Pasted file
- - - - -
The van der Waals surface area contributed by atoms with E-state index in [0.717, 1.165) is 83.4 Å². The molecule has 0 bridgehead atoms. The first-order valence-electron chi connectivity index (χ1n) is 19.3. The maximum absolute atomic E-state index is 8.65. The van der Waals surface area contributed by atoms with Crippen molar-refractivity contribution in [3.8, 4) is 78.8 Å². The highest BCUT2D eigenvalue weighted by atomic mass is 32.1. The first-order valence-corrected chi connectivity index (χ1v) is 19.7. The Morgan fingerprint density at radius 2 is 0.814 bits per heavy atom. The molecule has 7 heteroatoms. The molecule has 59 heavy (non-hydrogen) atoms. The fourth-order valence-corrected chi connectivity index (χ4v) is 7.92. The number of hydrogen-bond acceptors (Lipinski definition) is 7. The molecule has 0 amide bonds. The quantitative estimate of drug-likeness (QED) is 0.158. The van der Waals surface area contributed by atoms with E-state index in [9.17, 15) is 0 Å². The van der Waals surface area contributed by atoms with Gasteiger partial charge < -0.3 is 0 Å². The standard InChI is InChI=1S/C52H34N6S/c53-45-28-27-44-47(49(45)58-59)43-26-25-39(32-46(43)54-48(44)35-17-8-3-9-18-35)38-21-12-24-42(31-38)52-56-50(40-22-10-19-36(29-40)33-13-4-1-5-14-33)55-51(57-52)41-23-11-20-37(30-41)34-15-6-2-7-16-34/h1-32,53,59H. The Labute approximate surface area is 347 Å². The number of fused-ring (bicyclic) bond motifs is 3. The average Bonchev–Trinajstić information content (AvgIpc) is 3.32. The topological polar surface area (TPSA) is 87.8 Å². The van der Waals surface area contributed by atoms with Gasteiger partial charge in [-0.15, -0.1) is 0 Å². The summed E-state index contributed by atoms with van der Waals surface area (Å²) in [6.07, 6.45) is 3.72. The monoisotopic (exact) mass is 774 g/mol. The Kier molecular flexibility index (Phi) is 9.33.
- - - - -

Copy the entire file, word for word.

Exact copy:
The van der Waals surface area contributed by atoms with E-state index in [0.717, 1.165) is 83.4 Å². The molecule has 0 bridgehead atoms. The first-order valence-electron chi connectivity index (χ1n) is 19.3. The maximum absolute atomic E-state index is 8.65. The van der Waals surface area contributed by atoms with Crippen molar-refractivity contribution in [3.8, 4) is 78.8 Å². The highest BCUT2D eigenvalue weighted by atomic mass is 32.1. The first-order valence-corrected chi connectivity index (χ1v) is 19.7. The Morgan fingerprint density at radius 2 is 0.814 bits per heavy atom. The molecule has 7 heteroatoms. The molecule has 59 heavy (non-hydrogen) atoms. The fourth-order valence-corrected chi connectivity index (χ4v) is 7.92. The number of hydrogen-bond acceptors (Lipinski definition) is 7. The molecule has 0 amide bonds. The quantitative estimate of drug-likeness (QED) is 0.158. The van der Waals surface area contributed by atoms with E-state index in [9.17, 15) is 0 Å². The van der Waals surface area contributed by atoms with Gasteiger partial charge < -0.3 is 0 Å². The standard InChI is InChI=1S/C52H34N6S/c53-45-28-27-44-47(49(45)58-59)43-26-25-39(32-46(43)54-48(44)35-17-8-3-9-18-35)38-21-12-24-42(31-38)52-56-50(40-22-10-19-36(29-40)33-13-4-1-5-14-33)55-51(57-52)41-23-11-20-37(30-41)34-15-6-2-7-16-34/h1-32,53,59H. The Labute approximate surface area is 347 Å². The number of fused-ring (bicyclic) bond motifs is 3. The average Bonchev–Trinajstić information content (AvgIpc) is 3.32. The topological polar surface area (TPSA) is 87.8 Å². The van der Waals surface area contributed by atoms with Gasteiger partial charge in [-0.15, -0.1) is 0 Å². The summed E-state index contributed by atoms with van der Waals surface area (Å²) in [6.07, 6.45) is 3.72. The monoisotopic (exact) mass is 774 g/mol. The Kier molecular flexibility index (Phi) is 9.33.